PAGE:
An Anthropometric Study Of Children With Sickle Cell Anaemia At The Kenyatta National Hospital,Nairobi.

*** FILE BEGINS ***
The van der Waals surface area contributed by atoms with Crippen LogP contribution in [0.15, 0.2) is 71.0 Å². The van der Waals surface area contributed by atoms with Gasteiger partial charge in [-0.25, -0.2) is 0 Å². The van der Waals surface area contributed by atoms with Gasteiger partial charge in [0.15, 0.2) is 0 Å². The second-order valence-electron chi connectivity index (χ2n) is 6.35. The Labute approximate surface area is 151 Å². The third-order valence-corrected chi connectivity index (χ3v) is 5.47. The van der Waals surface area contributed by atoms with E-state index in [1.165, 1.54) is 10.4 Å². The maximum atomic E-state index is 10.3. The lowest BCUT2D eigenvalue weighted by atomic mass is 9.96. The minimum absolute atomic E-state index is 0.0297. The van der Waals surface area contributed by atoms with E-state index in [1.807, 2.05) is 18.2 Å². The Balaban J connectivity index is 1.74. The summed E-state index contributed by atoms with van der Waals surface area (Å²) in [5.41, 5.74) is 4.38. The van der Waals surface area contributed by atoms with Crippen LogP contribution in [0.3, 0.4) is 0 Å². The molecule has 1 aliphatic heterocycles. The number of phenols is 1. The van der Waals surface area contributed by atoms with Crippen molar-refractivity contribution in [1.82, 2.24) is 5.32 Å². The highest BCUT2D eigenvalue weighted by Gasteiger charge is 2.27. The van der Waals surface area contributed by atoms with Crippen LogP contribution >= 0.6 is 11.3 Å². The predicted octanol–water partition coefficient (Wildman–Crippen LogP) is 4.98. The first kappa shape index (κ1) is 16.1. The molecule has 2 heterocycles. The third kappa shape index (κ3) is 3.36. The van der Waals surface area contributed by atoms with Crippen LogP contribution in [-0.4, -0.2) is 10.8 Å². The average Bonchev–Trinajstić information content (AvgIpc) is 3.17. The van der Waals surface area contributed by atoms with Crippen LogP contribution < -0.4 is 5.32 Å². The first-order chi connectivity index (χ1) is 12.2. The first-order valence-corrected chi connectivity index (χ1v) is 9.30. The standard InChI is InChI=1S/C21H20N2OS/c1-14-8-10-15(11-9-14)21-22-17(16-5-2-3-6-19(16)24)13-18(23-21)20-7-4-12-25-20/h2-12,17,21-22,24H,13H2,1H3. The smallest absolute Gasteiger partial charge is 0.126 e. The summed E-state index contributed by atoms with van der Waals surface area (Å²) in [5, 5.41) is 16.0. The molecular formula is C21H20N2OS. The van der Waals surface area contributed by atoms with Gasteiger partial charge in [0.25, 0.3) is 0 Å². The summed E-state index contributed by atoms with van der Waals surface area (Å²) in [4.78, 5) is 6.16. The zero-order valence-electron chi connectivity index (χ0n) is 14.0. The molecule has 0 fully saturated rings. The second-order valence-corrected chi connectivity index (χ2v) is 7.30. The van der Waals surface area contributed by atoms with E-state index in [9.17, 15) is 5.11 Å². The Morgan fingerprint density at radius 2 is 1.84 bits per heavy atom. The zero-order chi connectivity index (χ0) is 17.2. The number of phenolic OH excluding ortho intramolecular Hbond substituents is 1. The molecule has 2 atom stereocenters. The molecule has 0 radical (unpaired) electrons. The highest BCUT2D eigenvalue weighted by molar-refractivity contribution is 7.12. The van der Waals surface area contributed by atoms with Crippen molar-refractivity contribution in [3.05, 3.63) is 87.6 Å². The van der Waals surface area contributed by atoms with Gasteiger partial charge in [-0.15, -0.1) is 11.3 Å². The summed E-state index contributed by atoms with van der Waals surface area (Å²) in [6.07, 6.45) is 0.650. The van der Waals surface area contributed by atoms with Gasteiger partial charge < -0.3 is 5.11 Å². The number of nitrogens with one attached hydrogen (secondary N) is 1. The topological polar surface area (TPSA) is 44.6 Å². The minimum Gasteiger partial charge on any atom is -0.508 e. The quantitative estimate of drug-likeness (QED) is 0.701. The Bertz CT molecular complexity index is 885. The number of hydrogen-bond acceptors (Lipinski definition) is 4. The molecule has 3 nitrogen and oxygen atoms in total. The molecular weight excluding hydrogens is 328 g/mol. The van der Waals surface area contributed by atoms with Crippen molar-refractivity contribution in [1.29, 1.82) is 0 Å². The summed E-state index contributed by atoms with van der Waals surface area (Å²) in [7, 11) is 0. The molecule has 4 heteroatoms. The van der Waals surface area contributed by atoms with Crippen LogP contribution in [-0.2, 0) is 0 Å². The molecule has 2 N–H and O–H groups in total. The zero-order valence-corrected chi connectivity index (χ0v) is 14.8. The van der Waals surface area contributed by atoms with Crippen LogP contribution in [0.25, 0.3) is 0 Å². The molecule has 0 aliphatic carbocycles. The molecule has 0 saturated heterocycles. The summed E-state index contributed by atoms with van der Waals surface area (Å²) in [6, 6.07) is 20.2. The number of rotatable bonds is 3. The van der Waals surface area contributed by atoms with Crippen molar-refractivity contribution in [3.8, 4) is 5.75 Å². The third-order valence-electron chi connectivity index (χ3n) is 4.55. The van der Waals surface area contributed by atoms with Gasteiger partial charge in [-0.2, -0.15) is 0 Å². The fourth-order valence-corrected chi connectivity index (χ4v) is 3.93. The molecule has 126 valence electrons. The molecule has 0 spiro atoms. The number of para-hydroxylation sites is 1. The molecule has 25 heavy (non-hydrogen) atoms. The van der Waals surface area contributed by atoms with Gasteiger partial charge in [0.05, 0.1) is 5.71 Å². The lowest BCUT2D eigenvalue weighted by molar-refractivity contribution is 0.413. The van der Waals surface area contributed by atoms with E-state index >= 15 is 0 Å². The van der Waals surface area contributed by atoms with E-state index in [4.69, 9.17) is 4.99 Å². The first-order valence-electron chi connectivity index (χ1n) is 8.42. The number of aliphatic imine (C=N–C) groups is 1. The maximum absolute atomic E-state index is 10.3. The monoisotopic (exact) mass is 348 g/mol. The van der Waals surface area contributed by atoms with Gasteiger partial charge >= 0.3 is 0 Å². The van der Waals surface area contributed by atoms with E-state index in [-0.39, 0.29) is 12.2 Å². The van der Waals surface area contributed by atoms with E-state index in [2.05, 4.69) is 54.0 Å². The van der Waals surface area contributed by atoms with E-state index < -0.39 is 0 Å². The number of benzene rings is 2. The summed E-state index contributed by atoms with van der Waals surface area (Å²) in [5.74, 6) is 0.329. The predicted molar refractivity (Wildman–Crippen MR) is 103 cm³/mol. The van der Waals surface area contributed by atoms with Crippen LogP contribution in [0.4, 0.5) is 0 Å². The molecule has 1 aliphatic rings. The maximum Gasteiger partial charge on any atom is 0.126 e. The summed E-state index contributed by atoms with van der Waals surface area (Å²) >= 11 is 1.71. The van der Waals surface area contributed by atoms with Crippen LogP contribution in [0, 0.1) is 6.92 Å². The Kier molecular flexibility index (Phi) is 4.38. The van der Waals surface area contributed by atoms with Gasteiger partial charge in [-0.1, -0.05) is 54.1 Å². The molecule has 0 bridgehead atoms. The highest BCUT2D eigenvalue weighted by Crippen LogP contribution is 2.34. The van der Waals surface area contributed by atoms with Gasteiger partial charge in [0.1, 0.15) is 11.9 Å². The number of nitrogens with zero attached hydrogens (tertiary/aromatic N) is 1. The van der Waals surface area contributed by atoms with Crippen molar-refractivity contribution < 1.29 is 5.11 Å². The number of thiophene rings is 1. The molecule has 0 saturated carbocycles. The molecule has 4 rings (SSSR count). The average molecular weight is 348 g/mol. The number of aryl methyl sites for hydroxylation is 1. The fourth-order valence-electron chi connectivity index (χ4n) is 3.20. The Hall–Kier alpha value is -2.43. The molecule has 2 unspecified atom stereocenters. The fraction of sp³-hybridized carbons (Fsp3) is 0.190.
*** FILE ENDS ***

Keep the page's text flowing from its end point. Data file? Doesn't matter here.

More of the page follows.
Weights,heights, upper-mid-arm circumference, skin fold-thickness and head circumference measurements were recorded in a cross sectional study of 256 children with sickle-cell anemia aged between 5 months and 14 years. The children were grouped into high and low socioeconomic class using their fathers' educational background and the type of job. Compared with 172 normal controls, weight was significantly less at all ages; the average height of younger patients was significantly Less but that of older patients was close to that of centrals. Weight and height were more favorable for the high compared with the low socioeconomic sickles. The same trend was observed in the upper-mid-arm circumference and skin fold thickness measurements, Head;circumference measurements shewed high mean values in favour of the sickles, the low socioeconomic class sickles showing the highest scores. Although there were sexual, differences in achieved growth, this had no relationship either socioeconomic status or the sickle-cell disease. It appears that sickle-cell-anemia accounts for some degree of physical retardation and malnutrition in the affected children. It is felt that as the standards of living improve better social circumstances will lead to better physical growth of the sickle-cell anemia patients. meanwhile emphasis in management should be placed In improved nutrition, prevention and treatment of inter-current infections and anemia.